2020 — Interview

On Xeno-Solidarity and the Collective Struggle for Free Time

Interviewer: Sasha Shestakova, Anna Engelhardt

With: Helen Hester

Strelka Magazine

Hospitality toward difference—what I describe in my book as xeno-solidarity—is particularly important here. In the book, I call for an approach of outward-looking solidarity with the alien, the foreign, and the figure of the stranger, over restrictive alliance with the familiar, the similar, and the figure of the compatriot. The relationship between this position, abstract reasoning, and situated knowledge is not one I fully develop in the book, but I think the connections are profound and crucial.

The process of clearing critical space for neglected perspectives and alternative knowledge cannot take place without the operations of a self-transcending reason able to recognize that which lies beyond the immediate conditions of specific, situated consciousnesses. In other words, having the ability to engage in complex forms of abstract reasoning brings with it an ability to reach beyond the immediate realm of the same and into the xeno—to see things otherwise, and to be hospitable to difference. This has implications for the planetary perspective you mention in your question. Rather than seeing sapience as an invitation to species chauvinism, we can (and should) recognize that it is as crucial to any ability to deprioritize ourselves and our immediate concerns in favor of recognizing wider obligations to the environmental networks of which we are a part.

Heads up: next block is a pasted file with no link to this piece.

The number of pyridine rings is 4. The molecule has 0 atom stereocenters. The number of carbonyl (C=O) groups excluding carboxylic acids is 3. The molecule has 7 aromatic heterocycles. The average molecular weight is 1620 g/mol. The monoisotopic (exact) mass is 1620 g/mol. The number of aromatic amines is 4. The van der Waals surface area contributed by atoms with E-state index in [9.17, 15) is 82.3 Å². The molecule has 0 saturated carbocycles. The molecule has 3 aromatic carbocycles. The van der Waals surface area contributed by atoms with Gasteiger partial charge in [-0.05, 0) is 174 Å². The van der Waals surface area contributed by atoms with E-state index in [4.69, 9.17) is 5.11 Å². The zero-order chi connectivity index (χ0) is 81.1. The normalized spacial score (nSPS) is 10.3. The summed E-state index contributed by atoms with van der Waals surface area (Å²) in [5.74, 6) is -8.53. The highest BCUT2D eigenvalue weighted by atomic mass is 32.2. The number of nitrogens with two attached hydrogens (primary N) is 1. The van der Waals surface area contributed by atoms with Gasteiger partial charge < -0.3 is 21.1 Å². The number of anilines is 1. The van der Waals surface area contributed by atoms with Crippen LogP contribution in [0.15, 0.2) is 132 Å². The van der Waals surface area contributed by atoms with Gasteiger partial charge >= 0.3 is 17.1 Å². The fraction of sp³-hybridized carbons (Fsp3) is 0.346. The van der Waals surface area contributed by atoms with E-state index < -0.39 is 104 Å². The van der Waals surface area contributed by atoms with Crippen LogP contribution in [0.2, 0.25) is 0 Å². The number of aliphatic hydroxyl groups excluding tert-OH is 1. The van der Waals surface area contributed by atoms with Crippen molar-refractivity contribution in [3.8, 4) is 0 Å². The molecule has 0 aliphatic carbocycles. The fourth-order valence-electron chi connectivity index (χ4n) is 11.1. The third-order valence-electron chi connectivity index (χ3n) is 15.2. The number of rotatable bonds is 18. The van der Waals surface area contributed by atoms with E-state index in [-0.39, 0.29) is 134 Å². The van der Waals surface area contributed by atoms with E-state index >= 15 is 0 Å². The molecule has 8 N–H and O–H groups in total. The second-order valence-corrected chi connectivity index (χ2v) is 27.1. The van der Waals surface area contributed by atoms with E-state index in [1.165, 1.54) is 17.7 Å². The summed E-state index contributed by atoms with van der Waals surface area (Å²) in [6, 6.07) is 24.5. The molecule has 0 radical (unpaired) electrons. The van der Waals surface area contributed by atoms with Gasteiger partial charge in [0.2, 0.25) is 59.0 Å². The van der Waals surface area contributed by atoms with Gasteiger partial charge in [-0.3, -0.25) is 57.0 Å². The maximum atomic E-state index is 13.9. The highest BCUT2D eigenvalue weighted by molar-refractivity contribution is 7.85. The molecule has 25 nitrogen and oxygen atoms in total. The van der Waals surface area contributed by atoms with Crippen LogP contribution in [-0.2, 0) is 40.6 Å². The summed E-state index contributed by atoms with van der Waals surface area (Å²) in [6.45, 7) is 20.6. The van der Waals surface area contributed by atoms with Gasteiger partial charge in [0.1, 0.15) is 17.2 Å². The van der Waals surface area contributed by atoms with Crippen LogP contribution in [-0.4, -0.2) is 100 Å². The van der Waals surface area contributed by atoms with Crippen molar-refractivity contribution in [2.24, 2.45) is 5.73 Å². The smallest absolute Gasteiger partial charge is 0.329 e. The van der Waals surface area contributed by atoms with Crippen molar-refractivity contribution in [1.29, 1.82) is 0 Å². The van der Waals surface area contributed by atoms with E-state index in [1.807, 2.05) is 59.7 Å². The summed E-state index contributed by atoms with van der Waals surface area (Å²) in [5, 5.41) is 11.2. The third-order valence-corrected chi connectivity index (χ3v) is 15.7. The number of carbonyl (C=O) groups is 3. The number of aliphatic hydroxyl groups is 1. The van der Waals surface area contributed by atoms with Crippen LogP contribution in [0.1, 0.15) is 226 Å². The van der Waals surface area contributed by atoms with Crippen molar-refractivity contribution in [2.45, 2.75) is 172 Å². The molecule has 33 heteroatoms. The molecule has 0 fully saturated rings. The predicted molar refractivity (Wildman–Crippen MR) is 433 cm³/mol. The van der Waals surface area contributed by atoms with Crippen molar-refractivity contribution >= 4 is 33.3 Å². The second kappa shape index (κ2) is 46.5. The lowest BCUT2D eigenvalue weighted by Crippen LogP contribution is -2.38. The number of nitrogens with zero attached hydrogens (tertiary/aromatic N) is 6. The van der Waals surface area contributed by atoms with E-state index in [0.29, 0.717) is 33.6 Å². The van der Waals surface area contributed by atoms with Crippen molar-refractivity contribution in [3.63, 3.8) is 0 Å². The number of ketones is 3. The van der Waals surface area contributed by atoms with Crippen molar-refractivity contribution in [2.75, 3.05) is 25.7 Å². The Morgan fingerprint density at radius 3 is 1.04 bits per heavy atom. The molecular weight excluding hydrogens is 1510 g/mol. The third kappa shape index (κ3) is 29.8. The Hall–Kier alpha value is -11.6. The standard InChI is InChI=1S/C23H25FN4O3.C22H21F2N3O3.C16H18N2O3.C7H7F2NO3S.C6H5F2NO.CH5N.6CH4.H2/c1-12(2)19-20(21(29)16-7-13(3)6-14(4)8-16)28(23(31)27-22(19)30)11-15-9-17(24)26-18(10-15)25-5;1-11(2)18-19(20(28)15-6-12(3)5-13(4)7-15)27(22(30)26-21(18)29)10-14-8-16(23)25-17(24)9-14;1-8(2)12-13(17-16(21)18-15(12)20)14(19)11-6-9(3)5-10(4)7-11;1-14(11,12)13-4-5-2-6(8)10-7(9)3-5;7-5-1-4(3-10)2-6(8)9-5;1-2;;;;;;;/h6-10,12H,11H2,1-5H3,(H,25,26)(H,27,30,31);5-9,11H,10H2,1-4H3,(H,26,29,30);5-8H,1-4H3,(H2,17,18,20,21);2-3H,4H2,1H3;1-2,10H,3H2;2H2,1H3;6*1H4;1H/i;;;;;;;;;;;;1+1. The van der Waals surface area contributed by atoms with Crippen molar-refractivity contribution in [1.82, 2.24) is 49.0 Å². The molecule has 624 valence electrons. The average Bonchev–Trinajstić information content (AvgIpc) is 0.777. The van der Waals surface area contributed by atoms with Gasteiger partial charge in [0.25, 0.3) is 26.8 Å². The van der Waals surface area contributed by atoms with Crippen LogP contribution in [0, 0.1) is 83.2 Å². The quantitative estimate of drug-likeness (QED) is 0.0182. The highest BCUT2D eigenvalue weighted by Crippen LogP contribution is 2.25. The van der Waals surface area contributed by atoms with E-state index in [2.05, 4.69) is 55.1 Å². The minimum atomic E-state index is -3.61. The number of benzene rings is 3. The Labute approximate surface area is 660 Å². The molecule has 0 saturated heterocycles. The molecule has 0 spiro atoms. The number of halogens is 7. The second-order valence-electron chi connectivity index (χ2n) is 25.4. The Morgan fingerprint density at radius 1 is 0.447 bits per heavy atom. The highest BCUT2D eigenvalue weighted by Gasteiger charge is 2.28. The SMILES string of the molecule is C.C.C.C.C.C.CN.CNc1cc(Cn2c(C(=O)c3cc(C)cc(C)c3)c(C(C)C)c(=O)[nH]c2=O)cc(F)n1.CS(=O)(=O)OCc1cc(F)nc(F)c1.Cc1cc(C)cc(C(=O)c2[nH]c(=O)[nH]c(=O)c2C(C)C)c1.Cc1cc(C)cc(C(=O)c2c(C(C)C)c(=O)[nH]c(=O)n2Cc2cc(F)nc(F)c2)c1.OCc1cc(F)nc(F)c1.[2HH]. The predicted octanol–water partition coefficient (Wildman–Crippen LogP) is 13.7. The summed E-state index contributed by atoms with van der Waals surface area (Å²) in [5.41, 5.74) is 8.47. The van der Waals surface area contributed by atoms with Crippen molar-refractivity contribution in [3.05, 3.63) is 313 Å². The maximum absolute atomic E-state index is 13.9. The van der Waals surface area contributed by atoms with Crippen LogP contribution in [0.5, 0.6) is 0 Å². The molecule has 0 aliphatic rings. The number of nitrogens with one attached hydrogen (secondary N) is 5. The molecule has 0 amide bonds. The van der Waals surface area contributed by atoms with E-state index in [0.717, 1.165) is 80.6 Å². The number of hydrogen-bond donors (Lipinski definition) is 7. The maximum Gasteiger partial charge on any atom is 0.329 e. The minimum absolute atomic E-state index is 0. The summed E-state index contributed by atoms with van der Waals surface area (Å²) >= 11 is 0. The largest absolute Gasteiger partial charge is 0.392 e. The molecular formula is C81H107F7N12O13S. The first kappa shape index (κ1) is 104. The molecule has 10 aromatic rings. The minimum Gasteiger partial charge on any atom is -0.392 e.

It is my contention that a capacity for abstract reasoning equates to particular possibilities for action, as well as to particular obligations and liabilities. It can be thought of as bestowing upon us a particular kind of responsibility, extending not only to other humans but to non-sapient forms of life and the ecologies that sustain us all as well—in other words, an ethical duty to enact xeno-solidarity. As a result of a capacity for complex and distributed cognition, those emerging from within our species are likely to be best placed to mitigate the manifold negative effects wrought by homo sapiens. By bringing hospitality and self-transcending reason into conversation in this manner, one starts to conceive of a possible philosophical approach to accepting an idea of reason and a general duty of care without assuming mastery, dominance, or custodianship. That which facilitates a recognition of our own particularity and situatedness is also that which enables us to see beyond these conditions and makes the notion of a “planetary perspective” possible.